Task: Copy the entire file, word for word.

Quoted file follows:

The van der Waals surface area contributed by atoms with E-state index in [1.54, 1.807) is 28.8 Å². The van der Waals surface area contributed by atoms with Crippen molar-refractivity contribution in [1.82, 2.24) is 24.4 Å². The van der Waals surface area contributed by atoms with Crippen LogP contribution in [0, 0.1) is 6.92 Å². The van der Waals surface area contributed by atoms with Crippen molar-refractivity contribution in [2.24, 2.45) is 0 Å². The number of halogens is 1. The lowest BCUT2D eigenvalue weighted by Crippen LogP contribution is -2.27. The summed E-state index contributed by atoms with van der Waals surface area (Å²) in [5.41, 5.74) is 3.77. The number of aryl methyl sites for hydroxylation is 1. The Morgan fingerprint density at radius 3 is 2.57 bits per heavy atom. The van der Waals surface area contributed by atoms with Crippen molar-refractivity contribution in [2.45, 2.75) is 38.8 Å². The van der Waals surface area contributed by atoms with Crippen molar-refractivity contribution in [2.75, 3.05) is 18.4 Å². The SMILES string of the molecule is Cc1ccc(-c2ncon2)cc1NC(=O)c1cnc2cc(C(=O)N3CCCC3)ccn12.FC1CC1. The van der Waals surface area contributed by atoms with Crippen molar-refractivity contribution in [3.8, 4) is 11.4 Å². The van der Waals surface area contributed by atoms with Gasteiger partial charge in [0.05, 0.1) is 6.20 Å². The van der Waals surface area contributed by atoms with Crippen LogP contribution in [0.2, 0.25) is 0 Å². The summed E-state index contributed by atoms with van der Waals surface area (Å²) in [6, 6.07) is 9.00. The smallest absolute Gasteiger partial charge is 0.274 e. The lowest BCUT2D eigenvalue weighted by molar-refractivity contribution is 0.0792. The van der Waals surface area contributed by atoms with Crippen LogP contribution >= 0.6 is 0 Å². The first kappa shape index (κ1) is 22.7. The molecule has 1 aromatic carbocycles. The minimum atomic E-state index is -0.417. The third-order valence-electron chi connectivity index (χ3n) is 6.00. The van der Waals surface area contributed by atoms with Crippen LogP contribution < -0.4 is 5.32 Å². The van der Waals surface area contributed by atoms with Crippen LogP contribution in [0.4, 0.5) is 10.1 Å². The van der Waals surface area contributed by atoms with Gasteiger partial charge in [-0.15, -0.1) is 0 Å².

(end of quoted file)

The van der Waals surface area contributed by atoms with E-state index in [1.54, 1.807) is 28.8 Å². The van der Waals surface area contributed by atoms with Crippen molar-refractivity contribution in [1.82, 2.24) is 24.4 Å². The van der Waals surface area contributed by atoms with Crippen LogP contribution in [0, 0.1) is 6.92 Å². The van der Waals surface area contributed by atoms with Crippen molar-refractivity contribution in [2.24, 2.45) is 0 Å². The number of halogens is 1. The lowest BCUT2D eigenvalue weighted by Crippen LogP contribution is -2.27. The summed E-state index contributed by atoms with van der Waals surface area (Å²) in [5.41, 5.74) is 3.77. The number of aryl methyl sites for hydroxylation is 1. The Morgan fingerprint density at radius 3 is 2.57 bits per heavy atom. The van der Waals surface area contributed by atoms with Crippen molar-refractivity contribution in [2.45, 2.75) is 38.8 Å². The van der Waals surface area contributed by atoms with Crippen molar-refractivity contribution in [2.75, 3.05) is 18.4 Å². The SMILES string of the molecule is Cc1ccc(-c2ncon2)cc1NC(=O)c1cnc2cc(C(=O)N3CCCC3)ccn12.FC1CC1. The van der Waals surface area contributed by atoms with Crippen molar-refractivity contribution in [3.8, 4) is 11.4 Å². The van der Waals surface area contributed by atoms with Gasteiger partial charge in [0.05, 0.1) is 6.20 Å². The van der Waals surface area contributed by atoms with Crippen LogP contribution in [0.2, 0.25) is 0 Å². The summed E-state index contributed by atoms with van der Waals surface area (Å²) in [6, 6.07) is 9.00. The smallest absolute Gasteiger partial charge is 0.274 e. The lowest BCUT2D eigenvalue weighted by molar-refractivity contribution is 0.0792. The van der Waals surface area contributed by atoms with Crippen LogP contribution >= 0.6 is 0 Å². The first kappa shape index (κ1) is 22.7. The molecule has 1 aromatic carbocycles. The minimum atomic E-state index is -0.417. The third-order valence-electron chi connectivity index (χ3n) is 6.00. The van der Waals surface area contributed by atoms with Crippen LogP contribution < -0.4 is 5.32 Å². The van der Waals surface area contributed by atoms with Crippen LogP contribution in [0.4, 0.5) is 10.1 Å². The van der Waals surface area contributed by atoms with Gasteiger partial charge in [-0.15, -0.1) is 0 Å².